As for the payment and income generated by these streams, we should probably reflect on the reasons behind this phenomenon without resorting to unfounded insults. A comment below one of the above-mentioned Reddit posts offers some interesting points for reflection. In response to the question ‘Why do people pay for NPCs Streams’, one user replies as follows:
Translated into English, the comment says: ”Because for a few cents you can exercise a small form of control that makes you feel strong and entertained”.
NPC streams, with their diverse interactions, are a form of play. As Miguel Sicart writes in Play Matters (2014), “To play is to be in the world. […] I see play as a portable tool for being“.9
If play contributes to our existence, why reduce it to a form of idiocy? Plays must be played.
- Lim, Mei Yii, et al. “Creating Adaptive Affective Autonomous NPCs.” Autonomous Agents and Multi-Agent Systems, vol. 24, no. 2, Springer, 2012, pp. 287–311. https://doi.org/10.1007/s10458-010-9161-2 ↩︎
- Britannica, The Editors of Encyclopaedia. “The Sims”. Encyclopedia Britannica, 10 Nov. 2023, https://www.britannica.com/topic/The-Sims. Accessed 11 November 2023. ↩︎
- Zennaro, Chiara. “Tutto quello che c’è da sapere sugli Npc di TikTok”. Wired, 9 Nov. 2023, https://www.wired.it/article/npc-tiktok-cos-e-trend-giuliana-florio-frasi-streaming-live/. Accessed 11 November 2023. ↩︎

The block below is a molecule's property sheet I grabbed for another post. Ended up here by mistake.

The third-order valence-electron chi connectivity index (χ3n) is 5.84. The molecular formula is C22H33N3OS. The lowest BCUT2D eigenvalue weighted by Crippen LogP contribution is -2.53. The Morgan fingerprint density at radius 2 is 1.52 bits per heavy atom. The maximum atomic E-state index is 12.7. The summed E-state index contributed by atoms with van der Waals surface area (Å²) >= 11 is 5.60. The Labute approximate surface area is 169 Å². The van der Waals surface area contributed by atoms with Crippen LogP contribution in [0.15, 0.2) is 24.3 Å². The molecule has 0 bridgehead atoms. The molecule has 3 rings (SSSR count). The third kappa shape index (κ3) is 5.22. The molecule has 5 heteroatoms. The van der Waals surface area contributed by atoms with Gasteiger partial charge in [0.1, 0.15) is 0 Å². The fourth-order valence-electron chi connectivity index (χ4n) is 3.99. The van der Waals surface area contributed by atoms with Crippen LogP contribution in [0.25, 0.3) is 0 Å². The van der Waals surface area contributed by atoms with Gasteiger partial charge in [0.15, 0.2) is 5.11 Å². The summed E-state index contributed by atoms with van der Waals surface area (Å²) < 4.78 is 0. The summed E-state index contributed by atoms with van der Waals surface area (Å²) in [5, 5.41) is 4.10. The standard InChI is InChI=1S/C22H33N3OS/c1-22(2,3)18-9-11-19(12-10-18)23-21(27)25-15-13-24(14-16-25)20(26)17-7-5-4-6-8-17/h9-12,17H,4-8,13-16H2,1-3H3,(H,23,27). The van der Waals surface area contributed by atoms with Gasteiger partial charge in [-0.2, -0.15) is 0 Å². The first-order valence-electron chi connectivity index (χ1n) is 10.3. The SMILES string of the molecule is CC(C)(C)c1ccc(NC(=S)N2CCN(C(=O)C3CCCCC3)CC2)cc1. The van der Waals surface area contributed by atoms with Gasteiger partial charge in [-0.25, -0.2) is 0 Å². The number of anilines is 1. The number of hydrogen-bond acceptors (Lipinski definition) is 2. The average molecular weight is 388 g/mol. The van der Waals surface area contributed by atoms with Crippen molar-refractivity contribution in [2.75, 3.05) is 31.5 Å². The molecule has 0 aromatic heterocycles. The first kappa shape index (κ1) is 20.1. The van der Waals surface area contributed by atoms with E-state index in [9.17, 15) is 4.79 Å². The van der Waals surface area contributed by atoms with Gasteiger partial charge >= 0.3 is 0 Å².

- Stokel-Walkerpov, Chris. “PinkyDoll’s NPC streaming lays bare the transactional nature of the creator-fan dynamic”. Fast Company, 19 July 2023, https://www.fastcompany.com/90925813/pov-pinkydolls-npc-streaming-lays-bare-the-transactional-nature-of-the-creator-fan-dynamic. Accessed 7 December 2023. ↩︎
- Napolitano, Elizabeth. “In latest TikTok fad, creators make big bucks off “NPC streaming”. CBS News, 27 July 2023, https://www.cbsnews.com/news/tiktok-what-are-npc-videos-pinkydoll-cherry-crush/#:~:text=NPC%20creators%20take%20home%2050,for%20real%20money%2C%20Insider%20reported. Accessed 10 December 2023. ↩︎
- Gendron, Will. “TikTok NPC streams are the latest viral trend. Here’s a break down of the bizarre — and lucrative — craze”. Business Insider, 21 July 2023, https://www.businessinsider.com/tiktok-npc-streams-pinkydoll-explained-bizarre-lucrative-break-down-2023-7?r=US&IR=T. Accessed 10 December 2023. ↩︎
- Malone Kircher, Madison. “How PinkyDoll Mesmerized the Internet With ‘Ice Cream So Good’”. The New York Times, 17 July 2023, https://www.nytimes.com/2023/07/17/style/pinkydoll-social-media-livestream.html. Accessed 10 December 2023. ↩︎
- Rosso, Elisabetta. “Chi è Giuliana, la regina delle live NPC di TikTok: “Il segreto è usare il napoletano”. Fanpage, 29 Oct. 2023,
https://www.fanpage.it/. Accessed 11 November 2023. ↩︎
- Sicart, Miguel. Play Matters. The MIT Press, 2014. ↩︎